Iran said on Thursday its nationals will miss the annual hajj, accusing Saudi Arabia of sabotaging arrangements following a diplomatic crisis and a deadly stampede at last year’s pilgrimage.

Iran said on Thursday its nationals will miss the annual hajj, accusing Saudi Arabia of sabotaging arrangements following a diplomatic crisis and a deadly stampede at last year’s pilgrimage.

Saudi Arabia denied blocking Iranian pilgrims. A delegation from Tehran held four days of talks in Saudi Arabia last month aimed at reaching a deal for Iranians to go to Mecca in September.

It was the first dialogue between the region’s foremost Shiite and Sunni Muslim powers since diplomatic relations were severed in January.

Riyadh cut ties with Tehran after demonstrators burned its embassy and a consulate following the Saudi execution of a prominent Shiite cleric.

But with Saudi diplomatic missions in Iran still closed and Iranian flights to the kingdom halted, the talks hit a deadlock.

“The arrangements have not been put together and it’s now too late,” Iran’s Culture Minister Ali Jannati told the official IRNA news agency. “The sabotage is coming from the Saudis.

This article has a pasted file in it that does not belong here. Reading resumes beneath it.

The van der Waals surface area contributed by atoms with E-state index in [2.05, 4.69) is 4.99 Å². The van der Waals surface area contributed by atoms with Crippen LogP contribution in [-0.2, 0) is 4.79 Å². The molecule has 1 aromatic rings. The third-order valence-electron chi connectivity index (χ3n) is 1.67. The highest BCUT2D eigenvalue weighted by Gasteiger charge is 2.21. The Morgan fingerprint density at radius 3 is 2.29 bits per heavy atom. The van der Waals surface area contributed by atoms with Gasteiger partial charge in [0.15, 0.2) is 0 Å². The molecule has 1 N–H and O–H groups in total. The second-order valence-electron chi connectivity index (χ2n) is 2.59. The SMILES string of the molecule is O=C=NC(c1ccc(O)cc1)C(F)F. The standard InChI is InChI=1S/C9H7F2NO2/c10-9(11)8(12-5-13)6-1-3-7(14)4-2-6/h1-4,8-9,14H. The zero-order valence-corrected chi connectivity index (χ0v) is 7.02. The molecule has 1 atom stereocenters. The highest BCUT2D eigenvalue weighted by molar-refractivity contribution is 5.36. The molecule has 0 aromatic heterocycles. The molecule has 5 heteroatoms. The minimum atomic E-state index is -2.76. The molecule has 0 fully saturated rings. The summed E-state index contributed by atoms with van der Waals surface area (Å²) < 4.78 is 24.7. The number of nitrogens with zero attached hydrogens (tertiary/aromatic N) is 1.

“Their attitude was cold and inappropriate. They did not accept our proposals concerning the issuing of visas or the transport and security of the pilgrims.

“Saudi officials say our pilgrims must travel to another country to make their visa applications.” Jannati’s ministry of culture and Islamic guidance oversees Iran’s hajj organisation which held the abortive negotiations in Saudi Arabia.

Iran wants Saudi Arabia to issue visas through the Swiss embassy in Tehran, which now looks after Saudi interests there.

Saudi Arabia’s hajj ministry, however, said it informed the Iranians that they could get their visas through the online system used for all pilgrims coming from abroad.

In a statement carried by Al-Riyadh newspaper, the ministry said the Iranians had demanded to be able to hold their own rituals, including protests chanting “Death to America, death to Israel.”

Saudi Arabia seeks to keep political slogans out of the pilgrimage.

The kingdom “welcomes all pilgrims from all over the world and from all nationalities and sectarian backgrounds, and does not stop any Muslim from coming”, the Saudi ministry of hajj said.

But the visits must occur “within the system and guidelines that organise hajj affairs,” it said.

The ministry added that Saudi Arabia “did not at all ban Iranian pilgrims from coming. The ban came from the Iranian government which uses this as one of its many means to
pressure the Saudi government.”